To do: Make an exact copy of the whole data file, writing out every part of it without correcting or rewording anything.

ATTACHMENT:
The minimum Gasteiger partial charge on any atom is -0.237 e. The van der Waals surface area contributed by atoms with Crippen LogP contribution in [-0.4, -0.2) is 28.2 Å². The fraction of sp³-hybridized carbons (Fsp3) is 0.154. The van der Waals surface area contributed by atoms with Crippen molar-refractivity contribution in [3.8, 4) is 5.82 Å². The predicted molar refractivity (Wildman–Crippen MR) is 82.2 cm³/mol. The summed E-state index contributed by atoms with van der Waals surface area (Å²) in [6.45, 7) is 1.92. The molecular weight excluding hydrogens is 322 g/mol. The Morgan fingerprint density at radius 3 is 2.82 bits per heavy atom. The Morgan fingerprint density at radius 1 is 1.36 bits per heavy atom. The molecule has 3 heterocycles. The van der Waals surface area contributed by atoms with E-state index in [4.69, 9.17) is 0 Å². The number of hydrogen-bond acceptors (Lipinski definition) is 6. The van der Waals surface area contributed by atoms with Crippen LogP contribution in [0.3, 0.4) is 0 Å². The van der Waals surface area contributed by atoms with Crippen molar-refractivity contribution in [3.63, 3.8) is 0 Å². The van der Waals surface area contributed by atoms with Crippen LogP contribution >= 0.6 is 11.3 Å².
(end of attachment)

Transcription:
The minimum Gasteiger partial charge on any atom is -0.237 e. The van der Waals surface area contributed by atoms with Crippen LogP contribution in [-0.4, -0.2) is 28.2 Å². The fraction of sp³-hybridized carbons (Fsp3) is 0.154. The van der Waals surface area contributed by atoms with Crippen molar-refractivity contribution in [3.8, 4) is 5.82 Å². The predicted molar refractivity (Wildman–Crippen MR) is 82.2 cm³/mol. The summed E-state index contributed by atoms with van der Waals surface area (Å²) in [6.45, 7) is 1.92. The molecular weight excluding hydrogens is 322 g/mol. The Morgan fingerprint density at radius 3 is 2.82 bits per heavy atom. The Morgan fingerprint density at radius 1 is 1.36 bits per heavy atom. The molecule has 3 heterocycles. The van der Waals surface area contributed by atoms with E-state index in [4.69, 9.17) is 0 Å². The number of hydrogen-bond acceptors (Lipinski definition) is 6. The van der Waals surface area contributed by atoms with Crippen LogP contribution in [0.3, 0.4) is 0 Å². The van der Waals surface area contributed by atoms with Crippen molar-refractivity contribution in [3.63, 3.8) is 0 Å². The van der Waals surface area contributed by atoms with Crippen LogP contribution >= 0.6 is 11.3 Å².